South Africa and Namibia "will determine their participation in the agreement in the coming days," the Commission said in a statement.
South Africa already has a separate trade deal with the EU.
The European Commission has set a deadline of December 31 to formally sign EPAs with the six regions of the African, Caribbean and Pacific Group (ACP) of countries.
Peter Mandelson, the EU trade chief, has said the new deals will help the nearly 80 ACP countries to develop regional economies of scale that will attract foreign investment, helping them break their reliance on basic commodity exports.
But development campaign groups have said the deal is unfair for ACP countries, as their economies would be opened up to too much competition from the EU.
As a result, according to Oxfam, such deals will undermine poverty reduction in these countries.
Luis Morago, head of Oxfam International's office in Brussels, said on his group's website that "ministers must take this opportunity to raise the alarm on these potentially devastating free trade deals before they slip under the radar.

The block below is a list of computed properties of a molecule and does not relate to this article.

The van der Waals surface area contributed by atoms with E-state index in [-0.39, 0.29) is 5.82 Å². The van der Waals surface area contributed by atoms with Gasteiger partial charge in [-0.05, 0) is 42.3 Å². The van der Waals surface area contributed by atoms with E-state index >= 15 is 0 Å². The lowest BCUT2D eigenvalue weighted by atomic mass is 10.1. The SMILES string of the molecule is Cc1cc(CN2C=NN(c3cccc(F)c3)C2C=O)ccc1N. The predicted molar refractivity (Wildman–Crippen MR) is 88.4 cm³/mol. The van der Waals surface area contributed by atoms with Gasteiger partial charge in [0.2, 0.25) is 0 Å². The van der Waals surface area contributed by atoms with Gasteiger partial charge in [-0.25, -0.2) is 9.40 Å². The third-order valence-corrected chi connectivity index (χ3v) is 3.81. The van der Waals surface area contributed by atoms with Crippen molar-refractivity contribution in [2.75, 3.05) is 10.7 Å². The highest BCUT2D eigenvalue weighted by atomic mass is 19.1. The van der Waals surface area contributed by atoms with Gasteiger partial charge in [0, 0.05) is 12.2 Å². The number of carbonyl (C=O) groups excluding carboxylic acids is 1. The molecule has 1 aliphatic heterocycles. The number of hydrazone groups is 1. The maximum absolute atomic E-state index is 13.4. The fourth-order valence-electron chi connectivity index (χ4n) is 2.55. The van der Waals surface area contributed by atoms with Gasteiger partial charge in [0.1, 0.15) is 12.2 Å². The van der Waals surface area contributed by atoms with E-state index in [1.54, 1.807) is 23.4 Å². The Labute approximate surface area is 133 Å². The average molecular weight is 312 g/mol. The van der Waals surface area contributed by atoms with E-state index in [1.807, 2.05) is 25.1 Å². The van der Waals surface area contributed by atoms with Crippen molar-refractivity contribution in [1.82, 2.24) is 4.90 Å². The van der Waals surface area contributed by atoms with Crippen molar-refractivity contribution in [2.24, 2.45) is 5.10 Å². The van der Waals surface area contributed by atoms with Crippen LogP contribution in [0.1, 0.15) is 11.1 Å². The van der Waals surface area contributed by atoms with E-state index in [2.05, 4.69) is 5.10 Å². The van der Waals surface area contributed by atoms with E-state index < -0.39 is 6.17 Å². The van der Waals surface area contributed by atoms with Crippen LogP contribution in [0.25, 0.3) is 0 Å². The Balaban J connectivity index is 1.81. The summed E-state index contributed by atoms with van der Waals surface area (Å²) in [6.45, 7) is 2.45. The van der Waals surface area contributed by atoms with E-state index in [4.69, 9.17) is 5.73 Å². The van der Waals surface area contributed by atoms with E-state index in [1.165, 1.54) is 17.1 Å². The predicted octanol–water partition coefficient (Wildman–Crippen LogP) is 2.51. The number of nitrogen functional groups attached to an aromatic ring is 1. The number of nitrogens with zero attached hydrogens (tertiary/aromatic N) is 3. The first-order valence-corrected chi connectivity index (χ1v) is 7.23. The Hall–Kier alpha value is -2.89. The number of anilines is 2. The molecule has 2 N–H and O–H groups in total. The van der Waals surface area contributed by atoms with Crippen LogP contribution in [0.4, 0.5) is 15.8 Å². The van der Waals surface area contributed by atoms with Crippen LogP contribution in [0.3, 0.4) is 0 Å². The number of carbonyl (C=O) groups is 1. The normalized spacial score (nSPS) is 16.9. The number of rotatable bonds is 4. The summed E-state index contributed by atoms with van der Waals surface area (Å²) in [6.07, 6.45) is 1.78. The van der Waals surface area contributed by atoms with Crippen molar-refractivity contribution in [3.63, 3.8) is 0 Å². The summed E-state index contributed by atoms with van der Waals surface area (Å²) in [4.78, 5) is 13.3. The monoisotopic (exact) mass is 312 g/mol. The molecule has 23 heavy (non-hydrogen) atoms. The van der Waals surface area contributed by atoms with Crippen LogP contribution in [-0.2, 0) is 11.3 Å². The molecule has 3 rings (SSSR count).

"Exporters to the EU don't know what will happen in 2008 and this uncertainty is putting jobs at risk.
"Across Africa, livelihoods depend on exports to the EU: the horticulture sector in Kenya alone supports 500,000 people. How will threatening these people help development?"
Elly Twineyo, the executive director of African centre for trade and development in Uganda, said that these agreements "will crumble our industries and agricultural production", in the country's Daily Monitor newspaper earlier this month.
'Divide and rule'
Nathan Isumba, the chief executive director of Seatini, an African trade NGO in Uganda and Zimbabwe, said the EU is not operating within the trade rules of the World Trade Organisation (WTO), which upheld fair trade among countries.
"Having trade with EU means that we must substantially liberalise our market and this comes with investment and competition that will constraint our development," he said in the Monitor.
Madan Murlidhar Dulloo, foreign minister of Mauritius, accused the EU of "divide and rule".
"The Commission has unfortunately turned a deaf ear [to us]. We cannot afford to mortgage out future," he said in the Financial Times on Monday.
Brussels has been accused of bullying by using threatening tariffs on key products such as flowers, and revoking a decades-old protocol setting minimum prices for sugar from some ACP countries, which would be replaced by EPAs.